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Bay Ridge is Brooklyn’s bachelor pad • Brooklyn Paper

Bay Ridge is Brooklyn’s bachelor pad

Finding a guy in Bay Ridge is easy, according to city statistics indicating that the neighborhood by the Narrows has one of the borough’s highest ratios of single men to single women. That didn’t deter Tom Losito, Jordan Burmeister, Kyle Campion and Mike Zanfardino from looking for love at the Salty Dog on Third Avenue.
Community Newspaper Group / Kate Briquelet

If you’re looking for a man, Bay Ridge is a buyer’s market.

The neighborhood once famous for its swinging discos and vibrant party scene is also a veritable meat market of young eligible bachelors with one of the city’s highest ratios of single men to single ladies, according to a new study.

For each single woman between the ages of 20 and 34, there’s somewhere between 1.26 and 1.73 men vying for her attention, according to the number crunchers at the city’s Economic Development Corporation.

Those numbers are great for women, but for men, the highly competitive sausage party that is Bay Ridge nightlife means only the strong survive (and find a nice young lady to bring home to mom).

“It’s like Darwinism — you’re fighting two other guys just to get a girl,” said Mike Nelson, whose dating woes forced him to seek love on the distant shores of Staten Island. “It’s hard to date because it’s a fairly big neighborhood, but everybody knows each other. You’re hard pressed to date someone that your high school friend hasn’t already dated. You’re outnumbered three to one.”

When we stopped by the Third Avenue watering hole the Salty Dog on Saturday night, we found a crush of dudes fighting for the affection of a limited number of women.

“There’s too many guys around,” said Paul Browne, a 26-year-old math teacher who drives a Toyota Corolla. “They get in my way.”

Others said that they had actually given up on the Ridge, looking for love in all the wrong places — like in that other borough, Manhattan.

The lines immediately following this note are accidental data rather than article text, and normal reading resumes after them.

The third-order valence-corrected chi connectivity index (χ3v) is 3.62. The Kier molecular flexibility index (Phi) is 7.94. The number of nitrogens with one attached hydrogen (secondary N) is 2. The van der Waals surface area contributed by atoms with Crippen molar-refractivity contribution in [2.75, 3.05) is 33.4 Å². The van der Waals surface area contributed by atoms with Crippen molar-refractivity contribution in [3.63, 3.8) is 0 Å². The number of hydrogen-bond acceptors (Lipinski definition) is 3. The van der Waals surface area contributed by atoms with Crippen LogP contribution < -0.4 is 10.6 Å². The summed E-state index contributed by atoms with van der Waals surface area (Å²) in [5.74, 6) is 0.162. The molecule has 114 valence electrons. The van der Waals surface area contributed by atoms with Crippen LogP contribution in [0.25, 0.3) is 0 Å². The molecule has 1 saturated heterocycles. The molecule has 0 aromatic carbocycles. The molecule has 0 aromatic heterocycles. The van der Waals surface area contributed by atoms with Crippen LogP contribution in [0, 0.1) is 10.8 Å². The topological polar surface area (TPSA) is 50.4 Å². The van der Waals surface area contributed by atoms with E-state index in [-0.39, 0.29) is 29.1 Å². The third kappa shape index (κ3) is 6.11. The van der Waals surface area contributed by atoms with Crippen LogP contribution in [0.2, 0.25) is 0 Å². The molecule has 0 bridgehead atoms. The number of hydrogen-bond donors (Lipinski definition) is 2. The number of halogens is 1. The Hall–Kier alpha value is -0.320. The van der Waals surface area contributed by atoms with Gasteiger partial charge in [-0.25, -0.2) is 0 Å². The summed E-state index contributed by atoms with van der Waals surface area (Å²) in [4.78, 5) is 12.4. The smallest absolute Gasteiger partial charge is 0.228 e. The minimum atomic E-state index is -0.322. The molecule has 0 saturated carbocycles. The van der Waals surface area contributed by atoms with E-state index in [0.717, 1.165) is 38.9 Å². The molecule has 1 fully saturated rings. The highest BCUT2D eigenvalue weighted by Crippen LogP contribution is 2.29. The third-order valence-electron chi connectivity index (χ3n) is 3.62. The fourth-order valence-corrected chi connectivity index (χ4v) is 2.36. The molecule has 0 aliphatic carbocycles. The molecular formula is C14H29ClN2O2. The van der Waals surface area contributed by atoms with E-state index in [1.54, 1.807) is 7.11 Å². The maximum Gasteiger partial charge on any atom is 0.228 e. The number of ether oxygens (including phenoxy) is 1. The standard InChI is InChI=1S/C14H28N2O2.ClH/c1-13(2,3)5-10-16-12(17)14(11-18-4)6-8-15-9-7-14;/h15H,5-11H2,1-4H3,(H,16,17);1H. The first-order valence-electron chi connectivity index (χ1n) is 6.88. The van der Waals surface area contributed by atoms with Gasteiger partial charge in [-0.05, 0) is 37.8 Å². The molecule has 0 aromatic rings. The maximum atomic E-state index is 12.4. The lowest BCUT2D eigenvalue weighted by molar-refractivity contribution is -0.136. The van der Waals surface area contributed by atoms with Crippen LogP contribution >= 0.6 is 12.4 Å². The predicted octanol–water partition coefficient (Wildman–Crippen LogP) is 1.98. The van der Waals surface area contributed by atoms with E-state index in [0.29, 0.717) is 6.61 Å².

“This is not an area where a lot of new people can jump into dating,” said Kyle Campion, a 24-year-old financial analyst. “I tend to go out in the city instead where there’s more [single ladies] to choose from.”

The outlook is rosier for women, who say it’s easy to find the right guy — or three or four.

For Krystina Macca, a Bensonhurst speech pathologist who says she’s dating “a few people,” the biggest problem with Bay Ridge men is that they’re just too arrogant and aggressive.

“When guys are very cocky and into themselves that’s big turn off,” she said. “When you go into a bar in Bay Ridge, they kind of attack you. Their eyes are glued to you and they rush over to you to buy you drinks. It’s annoying.”

Macca says guys can stand out from the pack by just toning it down a little.

“[Just] be nice and sweet and genuine — sometimes it’s nice to just have a conversation with another person,” she said.

To win a Bay Ridge woman’s heart, suitors can avoid crowded spots like Trace Restaurant or Cebu Bar & Bistro, choosing quieter lounges like Delia’s on Third Avenue between 92nd and 93rd streets, or Fushimi on Third Avenue between 93rd and 94th streets, she suggested.

Times might be tough for Bay Ridge men, but it’s a different world just a few subway stations away. Single women outnumber single men in neighborhoods including Park Slope, Red Hook, Downtown, Bedford-Stuyvesant, Crown Heights and Flatbush — and in Brownsville and East New York, the ratio is nearly inverted, according to Census data analyzed by the city.

Reach reporter Dan MacLeod at dmacleod@cnglocal.com or by calling him at (718) 260-4507. You can also follow his Tweets at twitter.com/dsmacleod.

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